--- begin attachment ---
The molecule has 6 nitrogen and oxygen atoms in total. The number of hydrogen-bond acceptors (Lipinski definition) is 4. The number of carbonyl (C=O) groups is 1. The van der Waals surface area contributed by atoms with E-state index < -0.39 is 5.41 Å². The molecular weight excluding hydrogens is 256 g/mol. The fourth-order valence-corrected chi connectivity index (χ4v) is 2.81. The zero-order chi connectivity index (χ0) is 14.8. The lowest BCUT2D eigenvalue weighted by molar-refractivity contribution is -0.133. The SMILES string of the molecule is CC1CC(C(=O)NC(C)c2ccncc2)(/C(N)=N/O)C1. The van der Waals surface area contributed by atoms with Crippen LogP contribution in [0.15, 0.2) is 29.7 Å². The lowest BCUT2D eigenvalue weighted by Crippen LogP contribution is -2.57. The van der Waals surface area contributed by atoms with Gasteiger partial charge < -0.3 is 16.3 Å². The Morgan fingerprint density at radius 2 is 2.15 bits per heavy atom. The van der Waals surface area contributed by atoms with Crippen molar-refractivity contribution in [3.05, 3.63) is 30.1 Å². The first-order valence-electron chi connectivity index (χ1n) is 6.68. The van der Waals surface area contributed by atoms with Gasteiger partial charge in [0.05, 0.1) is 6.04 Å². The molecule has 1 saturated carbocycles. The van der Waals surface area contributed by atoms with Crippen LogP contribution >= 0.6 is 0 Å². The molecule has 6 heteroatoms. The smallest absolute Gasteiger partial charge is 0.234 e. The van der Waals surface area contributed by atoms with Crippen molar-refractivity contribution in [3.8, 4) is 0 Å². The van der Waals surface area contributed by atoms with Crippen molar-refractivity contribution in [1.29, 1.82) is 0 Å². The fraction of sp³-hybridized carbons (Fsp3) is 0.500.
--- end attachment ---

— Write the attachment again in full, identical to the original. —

The molecule has 6 nitrogen and oxygen atoms in total. The number of hydrogen-bond acceptors (Lipinski definition) is 4. The number of carbonyl (C=O) groups is 1. The van der Waals surface area contributed by atoms with E-state index < -0.39 is 5.41 Å². The molecular weight excluding hydrogens is 256 g/mol. The fourth-order valence-corrected chi connectivity index (χ4v) is 2.81. The zero-order chi connectivity index (χ0) is 14.8. The lowest BCUT2D eigenvalue weighted by molar-refractivity contribution is -0.133. The SMILES string of the molecule is CC1CC(C(=O)NC(C)c2ccncc2)(/C(N)=N/O)C1. The van der Waals surface area contributed by atoms with Crippen LogP contribution in [0.15, 0.2) is 29.7 Å². The lowest BCUT2D eigenvalue weighted by Crippen LogP contribution is -2.57. The van der Waals surface area contributed by atoms with Gasteiger partial charge < -0.3 is 16.3 Å². The Morgan fingerprint density at radius 2 is 2.15 bits per heavy atom. The van der Waals surface area contributed by atoms with Crippen molar-refractivity contribution in [3.05, 3.63) is 30.1 Å². The first-order valence-electron chi connectivity index (χ1n) is 6.68. The van der Waals surface area contributed by atoms with Gasteiger partial charge in [0.05, 0.1) is 6.04 Å². The molecule has 1 saturated carbocycles. The van der Waals surface area contributed by atoms with Crippen LogP contribution >= 0.6 is 0 Å². The molecule has 6 heteroatoms. The smallest absolute Gasteiger partial charge is 0.234 e. The van der Waals surface area contributed by atoms with Crippen molar-refractivity contribution in [3.8, 4) is 0 Å². The van der Waals surface area contributed by atoms with Crippen molar-refractivity contribution in [1.29, 1.82) is 0 Å². The fraction of sp³-hybridized carbons (Fsp3) is 0.500.